Social media users love inspiring quotes with images. Choose an intriguing statement from someone in your radio story and combine it with a photo you took of him or her (take your own photos or get permission to use the photo you select). Andrew Norton created several of these images for his “This is Radio” video series, like this and this. “At a glance, you can get a quick hit of storytelling goodness that you can pass along,” says Norton.
Pro tips: There are optimal image sizes for each web tool: For Instagram, the image should be at least 700 x 700 pixels, while Twitter images should be 880 x 440 pixels. If you don’t have Photoshop or Illustrator, there are free online tools like Picmonkey and Canva. Hashtags are also important on Instagram, especially for quotes. Try #instaquote, #quote, #pubradio, #radiostory as well as topical hashtags.
7. Optimize Soundcloud tracks.
If your distributor (i.e. broadcaster or podcast) uses SoundCloud, make sure they post your story with descriptive tags to ensure that others find it. These tags might be the same as the topical hashtags that are being used on Twitter.
Ideally your story should be on its own track and then grouped into a set for the show (see Snap Judgment and LatinoUSA). Glynn Washington of Snap Judgment explains, “Since people are unlikely to listen to an entire episode from a Facebook or social media posting, we designed the show itself so that individual stories can stand on their own. On the web, each story has a chance at achieving ‘virality’ separately, instead of being locked into the whole episode.”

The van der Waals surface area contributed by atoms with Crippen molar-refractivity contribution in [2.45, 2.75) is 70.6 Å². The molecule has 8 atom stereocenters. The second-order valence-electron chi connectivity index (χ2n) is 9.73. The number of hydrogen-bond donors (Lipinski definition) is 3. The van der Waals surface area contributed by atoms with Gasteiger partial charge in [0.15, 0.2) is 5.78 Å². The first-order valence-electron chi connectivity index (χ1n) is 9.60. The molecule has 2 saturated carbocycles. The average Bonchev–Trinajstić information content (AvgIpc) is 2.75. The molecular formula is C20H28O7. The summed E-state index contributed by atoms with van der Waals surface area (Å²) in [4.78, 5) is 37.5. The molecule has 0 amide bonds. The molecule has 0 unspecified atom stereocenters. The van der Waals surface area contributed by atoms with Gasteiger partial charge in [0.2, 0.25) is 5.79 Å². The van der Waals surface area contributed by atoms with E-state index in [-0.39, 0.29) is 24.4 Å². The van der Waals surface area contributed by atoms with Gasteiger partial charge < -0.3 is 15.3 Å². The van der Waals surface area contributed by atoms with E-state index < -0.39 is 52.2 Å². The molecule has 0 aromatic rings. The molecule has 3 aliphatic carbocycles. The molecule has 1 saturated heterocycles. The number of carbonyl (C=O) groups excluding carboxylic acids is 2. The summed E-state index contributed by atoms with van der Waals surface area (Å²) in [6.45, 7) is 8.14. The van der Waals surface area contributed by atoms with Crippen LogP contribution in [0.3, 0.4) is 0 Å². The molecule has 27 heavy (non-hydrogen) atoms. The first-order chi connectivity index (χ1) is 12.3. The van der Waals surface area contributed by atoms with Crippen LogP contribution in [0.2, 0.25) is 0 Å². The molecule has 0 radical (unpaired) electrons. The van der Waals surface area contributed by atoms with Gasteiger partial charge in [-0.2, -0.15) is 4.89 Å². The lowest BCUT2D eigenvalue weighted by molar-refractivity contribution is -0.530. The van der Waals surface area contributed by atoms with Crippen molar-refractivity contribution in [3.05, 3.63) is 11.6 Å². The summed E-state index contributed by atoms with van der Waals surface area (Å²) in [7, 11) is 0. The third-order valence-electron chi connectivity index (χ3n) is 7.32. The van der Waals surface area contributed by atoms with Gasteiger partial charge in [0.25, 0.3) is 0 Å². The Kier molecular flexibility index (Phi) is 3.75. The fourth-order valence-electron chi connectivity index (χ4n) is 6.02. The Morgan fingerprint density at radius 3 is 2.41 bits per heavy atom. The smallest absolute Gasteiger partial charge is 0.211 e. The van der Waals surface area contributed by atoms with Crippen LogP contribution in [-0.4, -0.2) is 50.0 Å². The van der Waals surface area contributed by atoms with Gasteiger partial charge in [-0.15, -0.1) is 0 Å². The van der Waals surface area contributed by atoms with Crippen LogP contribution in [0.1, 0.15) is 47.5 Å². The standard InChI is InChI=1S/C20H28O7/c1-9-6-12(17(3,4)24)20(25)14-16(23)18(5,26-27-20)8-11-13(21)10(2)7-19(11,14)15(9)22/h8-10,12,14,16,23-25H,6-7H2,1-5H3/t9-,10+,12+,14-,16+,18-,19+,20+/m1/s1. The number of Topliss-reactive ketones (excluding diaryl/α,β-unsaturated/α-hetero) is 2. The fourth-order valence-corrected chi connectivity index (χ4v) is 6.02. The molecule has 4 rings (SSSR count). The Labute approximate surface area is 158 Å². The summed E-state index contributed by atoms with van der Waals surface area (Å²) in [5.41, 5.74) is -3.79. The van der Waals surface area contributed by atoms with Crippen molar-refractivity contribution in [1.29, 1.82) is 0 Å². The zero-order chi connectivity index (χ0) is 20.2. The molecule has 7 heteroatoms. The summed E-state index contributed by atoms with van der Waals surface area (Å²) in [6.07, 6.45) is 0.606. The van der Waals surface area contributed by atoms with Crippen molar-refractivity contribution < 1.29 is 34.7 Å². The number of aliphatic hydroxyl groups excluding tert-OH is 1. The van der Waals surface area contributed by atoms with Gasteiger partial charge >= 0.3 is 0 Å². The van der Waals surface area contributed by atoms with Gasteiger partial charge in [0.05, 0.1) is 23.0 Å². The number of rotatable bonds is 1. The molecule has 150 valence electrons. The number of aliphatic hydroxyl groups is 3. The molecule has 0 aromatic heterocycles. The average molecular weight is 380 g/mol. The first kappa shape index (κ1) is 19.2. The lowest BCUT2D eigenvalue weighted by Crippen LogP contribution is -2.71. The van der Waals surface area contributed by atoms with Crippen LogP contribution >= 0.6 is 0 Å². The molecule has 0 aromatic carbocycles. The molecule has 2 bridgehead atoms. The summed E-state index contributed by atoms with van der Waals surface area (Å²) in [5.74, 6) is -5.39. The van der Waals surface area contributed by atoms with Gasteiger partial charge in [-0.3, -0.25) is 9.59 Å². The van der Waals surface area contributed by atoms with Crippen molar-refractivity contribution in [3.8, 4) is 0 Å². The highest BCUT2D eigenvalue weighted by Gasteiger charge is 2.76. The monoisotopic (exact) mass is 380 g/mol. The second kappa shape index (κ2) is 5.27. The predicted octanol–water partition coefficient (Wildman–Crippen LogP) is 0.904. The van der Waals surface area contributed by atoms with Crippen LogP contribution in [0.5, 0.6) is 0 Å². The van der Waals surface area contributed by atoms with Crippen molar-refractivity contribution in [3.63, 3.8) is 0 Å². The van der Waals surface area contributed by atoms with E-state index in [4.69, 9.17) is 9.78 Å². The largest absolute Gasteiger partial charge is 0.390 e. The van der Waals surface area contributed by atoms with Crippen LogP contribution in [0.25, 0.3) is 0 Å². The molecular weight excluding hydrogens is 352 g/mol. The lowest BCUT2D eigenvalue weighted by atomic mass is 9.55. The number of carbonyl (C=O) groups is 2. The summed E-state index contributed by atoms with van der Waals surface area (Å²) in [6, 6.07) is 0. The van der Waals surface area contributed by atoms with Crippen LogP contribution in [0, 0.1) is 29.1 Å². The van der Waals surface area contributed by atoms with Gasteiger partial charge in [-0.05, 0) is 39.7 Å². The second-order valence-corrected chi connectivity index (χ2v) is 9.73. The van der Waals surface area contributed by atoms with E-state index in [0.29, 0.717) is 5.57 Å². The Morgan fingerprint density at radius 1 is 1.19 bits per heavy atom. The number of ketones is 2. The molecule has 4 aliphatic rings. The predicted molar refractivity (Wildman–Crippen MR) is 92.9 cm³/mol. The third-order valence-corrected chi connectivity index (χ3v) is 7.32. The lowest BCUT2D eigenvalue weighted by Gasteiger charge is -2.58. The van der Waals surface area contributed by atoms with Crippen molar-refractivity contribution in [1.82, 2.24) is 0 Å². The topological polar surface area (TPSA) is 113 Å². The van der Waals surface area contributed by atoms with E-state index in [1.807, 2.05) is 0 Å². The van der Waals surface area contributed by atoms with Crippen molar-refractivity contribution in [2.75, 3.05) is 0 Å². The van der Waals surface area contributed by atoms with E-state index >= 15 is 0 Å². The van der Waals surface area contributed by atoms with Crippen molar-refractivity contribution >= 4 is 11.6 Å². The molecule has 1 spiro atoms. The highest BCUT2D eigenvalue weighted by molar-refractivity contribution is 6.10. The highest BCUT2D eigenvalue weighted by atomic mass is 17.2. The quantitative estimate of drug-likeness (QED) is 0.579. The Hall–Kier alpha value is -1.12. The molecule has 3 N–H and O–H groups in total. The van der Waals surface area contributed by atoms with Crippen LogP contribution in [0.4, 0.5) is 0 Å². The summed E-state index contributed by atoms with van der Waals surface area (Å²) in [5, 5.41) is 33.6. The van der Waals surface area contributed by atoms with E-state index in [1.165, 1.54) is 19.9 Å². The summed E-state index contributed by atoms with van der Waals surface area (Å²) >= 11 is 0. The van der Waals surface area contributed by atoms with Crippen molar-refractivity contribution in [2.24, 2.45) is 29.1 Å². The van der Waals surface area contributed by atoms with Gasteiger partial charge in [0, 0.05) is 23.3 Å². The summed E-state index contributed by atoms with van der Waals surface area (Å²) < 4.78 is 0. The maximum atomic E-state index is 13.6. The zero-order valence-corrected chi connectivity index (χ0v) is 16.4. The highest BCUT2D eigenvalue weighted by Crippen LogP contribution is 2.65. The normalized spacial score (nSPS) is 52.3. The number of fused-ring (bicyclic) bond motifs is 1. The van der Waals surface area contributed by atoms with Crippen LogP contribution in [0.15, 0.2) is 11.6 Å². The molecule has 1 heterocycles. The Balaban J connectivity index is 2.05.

Pro tips: If the story isn’t on its own track, you can share your portion of the track using the timecode. You can also repost the track on your own SoundCloud account.
8. Ask others to embed it.
You can pitch your story to blogs that focus on the same subject as your radio story. Many blogs embed videos, so why not audio?
For example, the progressive-minded site Upworthy recently embedded Luke Malone’s recent This American Life (TAL) piece. Adrianne Mathiowetz, TAL’s web manager, explains that this was a collaborative experiment between TAL and Upworthy: Upworthy wanted to send its readers directly to the story and TAL usually posts entire shows within a single SoundCloud track. To date, Luke’s story has more than 300,000 plays on SoundCloud. “Of course, the majority of our listeners don’t sit and listen through the embedded SoundCloud player on Facebook and Twitter—they subscribe to the podcast, or they stream it directly from our site, or they listen terrestrially,” says Mathiowetz. “But we also got an increase in site traffic overall when the Upworthy article hit, and an increase in social media followers as well.”
The lesson? When you start your own hunt for blogs, Tumblrs or websites that might be interested in embedding your radio story, make sure that they’re already vibrant. Check that the site was updated recently, that they’ve embedded others’ video or audio in the past, and that they have lots of commenting or a substantial following on Facebook or Twitter. Using this method, I connected with the website Good Therapy to embed my radio story “Southern Flight 242” and they asked me to write a short post about it.